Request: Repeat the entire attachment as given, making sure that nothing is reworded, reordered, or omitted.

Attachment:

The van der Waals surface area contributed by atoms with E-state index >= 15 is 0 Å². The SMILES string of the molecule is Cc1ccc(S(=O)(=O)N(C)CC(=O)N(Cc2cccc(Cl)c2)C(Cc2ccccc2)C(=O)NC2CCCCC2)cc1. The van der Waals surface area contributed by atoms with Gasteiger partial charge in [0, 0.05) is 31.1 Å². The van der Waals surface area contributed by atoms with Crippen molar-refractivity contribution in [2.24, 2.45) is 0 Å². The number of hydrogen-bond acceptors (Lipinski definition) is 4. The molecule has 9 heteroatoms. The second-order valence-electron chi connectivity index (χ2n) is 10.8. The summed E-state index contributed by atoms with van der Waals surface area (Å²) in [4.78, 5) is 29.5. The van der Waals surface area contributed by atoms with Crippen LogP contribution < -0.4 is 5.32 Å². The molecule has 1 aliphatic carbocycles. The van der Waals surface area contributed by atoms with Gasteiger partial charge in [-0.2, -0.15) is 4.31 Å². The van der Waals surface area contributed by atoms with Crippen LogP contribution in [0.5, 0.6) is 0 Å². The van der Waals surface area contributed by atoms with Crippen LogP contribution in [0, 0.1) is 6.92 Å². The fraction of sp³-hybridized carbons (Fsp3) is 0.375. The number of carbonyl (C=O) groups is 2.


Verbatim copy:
The van der Waals surface area contributed by atoms with E-state index >= 15 is 0 Å². The SMILES string of the molecule is Cc1ccc(S(=O)(=O)N(C)CC(=O)N(Cc2cccc(Cl)c2)C(Cc2ccccc2)C(=O)NC2CCCCC2)cc1. The van der Waals surface area contributed by atoms with Gasteiger partial charge in [0, 0.05) is 31.1 Å². The van der Waals surface area contributed by atoms with Crippen molar-refractivity contribution in [2.24, 2.45) is 0 Å². The number of hydrogen-bond acceptors (Lipinski definition) is 4. The molecule has 9 heteroatoms. The second-order valence-electron chi connectivity index (χ2n) is 10.8. The summed E-state index contributed by atoms with van der Waals surface area (Å²) in [4.78, 5) is 29.5. The van der Waals surface area contributed by atoms with Crippen LogP contribution < -0.4 is 5.32 Å². The molecule has 1 aliphatic carbocycles. The van der Waals surface area contributed by atoms with Gasteiger partial charge in [-0.2, -0.15) is 4.31 Å². The van der Waals surface area contributed by atoms with Crippen LogP contribution in [0.5, 0.6) is 0 Å². The van der Waals surface area contributed by atoms with Crippen LogP contribution in [0, 0.1) is 6.92 Å². The fraction of sp³-hybridized carbons (Fsp3) is 0.375. The number of carbonyl (C=O) groups is 2.